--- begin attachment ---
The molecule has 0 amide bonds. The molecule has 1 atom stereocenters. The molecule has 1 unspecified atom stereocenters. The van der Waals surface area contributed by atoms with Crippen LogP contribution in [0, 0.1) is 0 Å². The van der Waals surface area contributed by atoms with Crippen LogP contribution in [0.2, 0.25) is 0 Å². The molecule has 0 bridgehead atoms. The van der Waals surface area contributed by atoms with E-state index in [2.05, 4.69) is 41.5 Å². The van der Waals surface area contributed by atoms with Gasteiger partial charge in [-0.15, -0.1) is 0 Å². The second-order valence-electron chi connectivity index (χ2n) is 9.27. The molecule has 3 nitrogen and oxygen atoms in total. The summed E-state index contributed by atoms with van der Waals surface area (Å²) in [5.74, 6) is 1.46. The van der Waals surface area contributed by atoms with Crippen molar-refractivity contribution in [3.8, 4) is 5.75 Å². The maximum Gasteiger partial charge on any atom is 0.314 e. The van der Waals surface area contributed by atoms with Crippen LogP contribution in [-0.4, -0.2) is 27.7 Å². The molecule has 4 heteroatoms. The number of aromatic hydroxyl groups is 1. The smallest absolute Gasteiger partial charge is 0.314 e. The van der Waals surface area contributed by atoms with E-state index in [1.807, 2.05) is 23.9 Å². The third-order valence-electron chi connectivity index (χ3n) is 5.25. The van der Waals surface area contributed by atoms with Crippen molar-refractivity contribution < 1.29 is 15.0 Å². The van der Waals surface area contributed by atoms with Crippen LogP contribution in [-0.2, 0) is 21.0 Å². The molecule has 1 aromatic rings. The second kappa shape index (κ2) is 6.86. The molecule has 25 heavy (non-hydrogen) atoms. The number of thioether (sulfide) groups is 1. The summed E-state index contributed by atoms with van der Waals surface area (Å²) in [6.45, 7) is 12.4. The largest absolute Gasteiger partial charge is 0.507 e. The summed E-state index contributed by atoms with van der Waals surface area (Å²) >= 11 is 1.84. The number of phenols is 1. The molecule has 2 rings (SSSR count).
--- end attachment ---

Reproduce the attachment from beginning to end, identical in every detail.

The molecule has 0 amide bonds. The molecule has 1 atom stereocenters. The molecule has 1 unspecified atom stereocenters. The van der Waals surface area contributed by atoms with Crippen LogP contribution in [0, 0.1) is 0 Å². The van der Waals surface area contributed by atoms with Crippen LogP contribution in [0.2, 0.25) is 0 Å². The molecule has 0 bridgehead atoms. The van der Waals surface area contributed by atoms with E-state index in [2.05, 4.69) is 41.5 Å². The van der Waals surface area contributed by atoms with Gasteiger partial charge in [-0.15, -0.1) is 0 Å². The second-order valence-electron chi connectivity index (χ2n) is 9.27. The molecule has 3 nitrogen and oxygen atoms in total. The summed E-state index contributed by atoms with van der Waals surface area (Å²) in [5.74, 6) is 1.46. The van der Waals surface area contributed by atoms with Crippen molar-refractivity contribution in [3.8, 4) is 5.75 Å². The maximum Gasteiger partial charge on any atom is 0.314 e. The van der Waals surface area contributed by atoms with Crippen LogP contribution in [-0.4, -0.2) is 27.7 Å². The molecule has 4 heteroatoms. The number of aromatic hydroxyl groups is 1. The smallest absolute Gasteiger partial charge is 0.314 e. The van der Waals surface area contributed by atoms with E-state index in [1.807, 2.05) is 23.9 Å². The third-order valence-electron chi connectivity index (χ3n) is 5.25. The van der Waals surface area contributed by atoms with Crippen molar-refractivity contribution < 1.29 is 15.0 Å². The van der Waals surface area contributed by atoms with Crippen LogP contribution in [-0.2, 0) is 21.0 Å². The molecule has 1 aromatic rings. The second kappa shape index (κ2) is 6.86. The molecule has 25 heavy (non-hydrogen) atoms. The number of thioether (sulfide) groups is 1. The summed E-state index contributed by atoms with van der Waals surface area (Å²) in [6.45, 7) is 12.4. The largest absolute Gasteiger partial charge is 0.507 e. The summed E-state index contributed by atoms with van der Waals surface area (Å²) >= 11 is 1.84. The number of phenols is 1. The molecule has 2 rings (SSSR count).